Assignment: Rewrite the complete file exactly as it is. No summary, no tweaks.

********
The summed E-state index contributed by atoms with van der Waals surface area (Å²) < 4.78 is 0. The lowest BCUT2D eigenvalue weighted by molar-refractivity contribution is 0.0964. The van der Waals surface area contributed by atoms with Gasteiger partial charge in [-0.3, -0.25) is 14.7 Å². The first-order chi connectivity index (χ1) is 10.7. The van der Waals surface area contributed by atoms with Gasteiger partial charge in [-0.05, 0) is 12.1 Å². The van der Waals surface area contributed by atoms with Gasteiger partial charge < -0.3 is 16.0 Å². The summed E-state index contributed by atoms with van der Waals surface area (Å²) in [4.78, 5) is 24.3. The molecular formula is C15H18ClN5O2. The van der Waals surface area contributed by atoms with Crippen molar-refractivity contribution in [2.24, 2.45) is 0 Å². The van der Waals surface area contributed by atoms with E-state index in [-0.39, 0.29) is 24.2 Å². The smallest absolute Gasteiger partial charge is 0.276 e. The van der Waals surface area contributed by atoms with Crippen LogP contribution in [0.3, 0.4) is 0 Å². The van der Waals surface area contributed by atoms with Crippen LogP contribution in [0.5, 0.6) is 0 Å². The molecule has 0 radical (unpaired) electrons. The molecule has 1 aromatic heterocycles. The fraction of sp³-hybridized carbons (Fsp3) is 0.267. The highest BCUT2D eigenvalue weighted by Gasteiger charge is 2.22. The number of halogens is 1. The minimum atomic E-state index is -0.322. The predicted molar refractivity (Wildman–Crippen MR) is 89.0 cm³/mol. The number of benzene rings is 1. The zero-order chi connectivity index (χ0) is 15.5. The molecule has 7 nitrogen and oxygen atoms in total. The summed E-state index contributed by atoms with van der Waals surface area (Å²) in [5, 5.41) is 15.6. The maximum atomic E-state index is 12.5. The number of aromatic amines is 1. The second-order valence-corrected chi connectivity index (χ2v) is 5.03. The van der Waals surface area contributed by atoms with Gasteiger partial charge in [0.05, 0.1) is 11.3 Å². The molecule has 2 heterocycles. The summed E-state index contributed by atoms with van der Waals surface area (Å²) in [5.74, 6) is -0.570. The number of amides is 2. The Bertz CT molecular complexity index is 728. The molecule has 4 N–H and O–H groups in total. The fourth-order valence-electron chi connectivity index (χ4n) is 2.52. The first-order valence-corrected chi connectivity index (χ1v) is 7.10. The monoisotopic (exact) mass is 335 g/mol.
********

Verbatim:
The summed E-state index contributed by atoms with van der Waals surface area (Å²) < 4.78 is 0. The lowest BCUT2D eigenvalue weighted by molar-refractivity contribution is 0.0964. The van der Waals surface area contributed by atoms with Gasteiger partial charge in [-0.3, -0.25) is 14.7 Å². The first-order chi connectivity index (χ1) is 10.7. The van der Waals surface area contributed by atoms with Gasteiger partial charge in [-0.05, 0) is 12.1 Å². The van der Waals surface area contributed by atoms with Gasteiger partial charge < -0.3 is 16.0 Å². The summed E-state index contributed by atoms with van der Waals surface area (Å²) in [4.78, 5) is 24.3. The molecular formula is C15H18ClN5O2. The van der Waals surface area contributed by atoms with Crippen molar-refractivity contribution in [2.24, 2.45) is 0 Å². The van der Waals surface area contributed by atoms with E-state index in [-0.39, 0.29) is 24.2 Å². The smallest absolute Gasteiger partial charge is 0.276 e. The van der Waals surface area contributed by atoms with Crippen LogP contribution in [0.3, 0.4) is 0 Å². The van der Waals surface area contributed by atoms with Crippen LogP contribution in [0.5, 0.6) is 0 Å². The molecule has 0 radical (unpaired) electrons. The molecule has 1 aromatic heterocycles. The fraction of sp³-hybridized carbons (Fsp3) is 0.267. The highest BCUT2D eigenvalue weighted by Gasteiger charge is 2.22. The number of halogens is 1. The minimum atomic E-state index is -0.322. The predicted molar refractivity (Wildman–Crippen MR) is 89.0 cm³/mol. The number of benzene rings is 1. The zero-order chi connectivity index (χ0) is 15.5. The molecule has 7 nitrogen and oxygen atoms in total. The summed E-state index contributed by atoms with van der Waals surface area (Å²) in [5, 5.41) is 15.6. The maximum atomic E-state index is 12.5. The number of aromatic amines is 1. The second-order valence-corrected chi connectivity index (χ2v) is 5.03. The van der Waals surface area contributed by atoms with Gasteiger partial charge in [0.05, 0.1) is 11.3 Å². The molecule has 2 heterocycles. The summed E-state index contributed by atoms with van der Waals surface area (Å²) in [5.74, 6) is -0.570. The number of amides is 2. The Bertz CT molecular complexity index is 728. The molecule has 4 N–H and O–H groups in total. The fourth-order valence-electron chi connectivity index (χ4n) is 2.52. The first-order valence-corrected chi connectivity index (χ1v) is 7.10. The monoisotopic (exact) mass is 335 g/mol.